By Janet Gilbert Direct Response and Renewals Senior Coordinator For 25 years, Journal of Democracy has documented and analyzed democratic movements around the globe. Its role as the leading academic chronicler of democratic change continues with the newly released Volume 25, Number 3, a timely, thought-provoking special focus on Ukraine. Eight scholarly essays cover topics ranging from Russia’s involvement and the impact of the media to the far-right element and Victor Yanukovych’s misrule. In her essay “Finding Ukraine: The Maidan and Beyond,” Nadia Diuk, vice president for programs on Africa, Latin America, Europe, and Eurasia at the National Endowment for Democracy, explores the inception of a new Ukrainian identity:
“There is a notion in political science that the political system established after a revolution tends to take on the characteristics of the opposition that overcame the old order. If there is any validity to this idea, then the system incubated on the Maidan promises to be very different and more conducive to democracy than any Ukraine has seen in the past two decades.”
Co-editor Marc F. Plattner recently sat down to discuss the journal’s mission and the meaning of reaching a 25th volume.
Plattner also penned the introductory essay for the recent issue, featuring words which resonate with the general state of democracy in the world:
“ . . . democracy suffers from being a difficult form of government to establish, to sustain, and to make function well. Because of these difficulties, it faces constant challenges in newly democratic countries. So even if there continue to be revolts against dictatorship, there are also likely to be failed transitions and cases of democratic backsliding. It is reasonable to expect that the coming years will see some countries crossing the line, in both directions, between weak democracy and weak authoritarianism.”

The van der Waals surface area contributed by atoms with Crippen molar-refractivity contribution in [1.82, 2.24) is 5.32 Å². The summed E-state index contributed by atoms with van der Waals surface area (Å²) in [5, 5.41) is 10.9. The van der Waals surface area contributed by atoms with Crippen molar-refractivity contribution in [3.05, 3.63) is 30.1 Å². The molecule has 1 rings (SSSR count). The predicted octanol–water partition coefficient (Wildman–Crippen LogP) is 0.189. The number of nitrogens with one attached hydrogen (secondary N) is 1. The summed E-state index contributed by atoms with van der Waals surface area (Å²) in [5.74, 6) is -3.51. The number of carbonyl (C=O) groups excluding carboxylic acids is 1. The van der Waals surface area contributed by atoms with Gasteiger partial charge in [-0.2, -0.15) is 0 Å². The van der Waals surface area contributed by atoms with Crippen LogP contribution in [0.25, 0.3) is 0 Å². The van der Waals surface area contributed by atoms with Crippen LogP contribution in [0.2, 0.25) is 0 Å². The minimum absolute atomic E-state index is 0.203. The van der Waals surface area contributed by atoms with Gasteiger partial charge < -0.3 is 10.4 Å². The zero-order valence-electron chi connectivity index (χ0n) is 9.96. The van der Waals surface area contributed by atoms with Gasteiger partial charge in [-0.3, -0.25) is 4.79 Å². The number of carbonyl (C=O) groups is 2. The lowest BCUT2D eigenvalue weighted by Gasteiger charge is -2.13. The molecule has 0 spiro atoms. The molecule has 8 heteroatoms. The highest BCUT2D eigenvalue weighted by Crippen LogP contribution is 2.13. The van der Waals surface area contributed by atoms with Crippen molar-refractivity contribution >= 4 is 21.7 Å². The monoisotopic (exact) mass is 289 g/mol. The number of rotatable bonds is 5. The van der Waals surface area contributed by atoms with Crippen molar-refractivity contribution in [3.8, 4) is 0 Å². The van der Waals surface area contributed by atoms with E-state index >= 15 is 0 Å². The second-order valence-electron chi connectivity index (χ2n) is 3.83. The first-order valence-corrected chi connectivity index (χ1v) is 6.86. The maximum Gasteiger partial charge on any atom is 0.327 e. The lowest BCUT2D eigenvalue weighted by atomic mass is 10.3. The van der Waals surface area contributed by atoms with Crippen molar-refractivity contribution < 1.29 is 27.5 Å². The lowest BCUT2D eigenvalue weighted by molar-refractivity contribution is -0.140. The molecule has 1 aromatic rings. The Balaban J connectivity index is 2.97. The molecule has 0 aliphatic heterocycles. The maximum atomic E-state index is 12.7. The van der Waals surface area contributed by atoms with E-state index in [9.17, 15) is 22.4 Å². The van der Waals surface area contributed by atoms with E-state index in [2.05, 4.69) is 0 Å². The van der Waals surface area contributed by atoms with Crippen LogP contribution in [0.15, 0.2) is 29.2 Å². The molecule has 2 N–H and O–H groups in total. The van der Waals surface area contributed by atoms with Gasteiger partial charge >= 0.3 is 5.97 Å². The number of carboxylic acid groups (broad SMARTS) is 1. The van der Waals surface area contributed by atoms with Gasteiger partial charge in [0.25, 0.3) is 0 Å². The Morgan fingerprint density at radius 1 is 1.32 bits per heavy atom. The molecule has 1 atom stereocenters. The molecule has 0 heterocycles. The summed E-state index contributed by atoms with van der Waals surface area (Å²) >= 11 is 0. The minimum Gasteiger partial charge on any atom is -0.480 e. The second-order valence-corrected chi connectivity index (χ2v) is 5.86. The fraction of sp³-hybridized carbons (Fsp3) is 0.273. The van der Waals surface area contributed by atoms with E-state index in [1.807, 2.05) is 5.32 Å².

The special section on Ukraine demonstrates the timeliness of content in the Journal of Democracy, which has only grown in importance over the past 25 years and will provide important perspectives going forward. As Diuk writes, “What starts in Kyiv never seems to stay in Kyiv.” Larry Diamond is a senior fellow at the Hoover Institution and at Stanford’s Freeman Spogli Institute for International Studies, where he directs the Center on Democracy, Development, and the Rule of Law. Marc F. Plattner is vice president for research and studies at the National Endowment for Democracy. Plattner and Diamond are coeditors of the Journal of Democracy.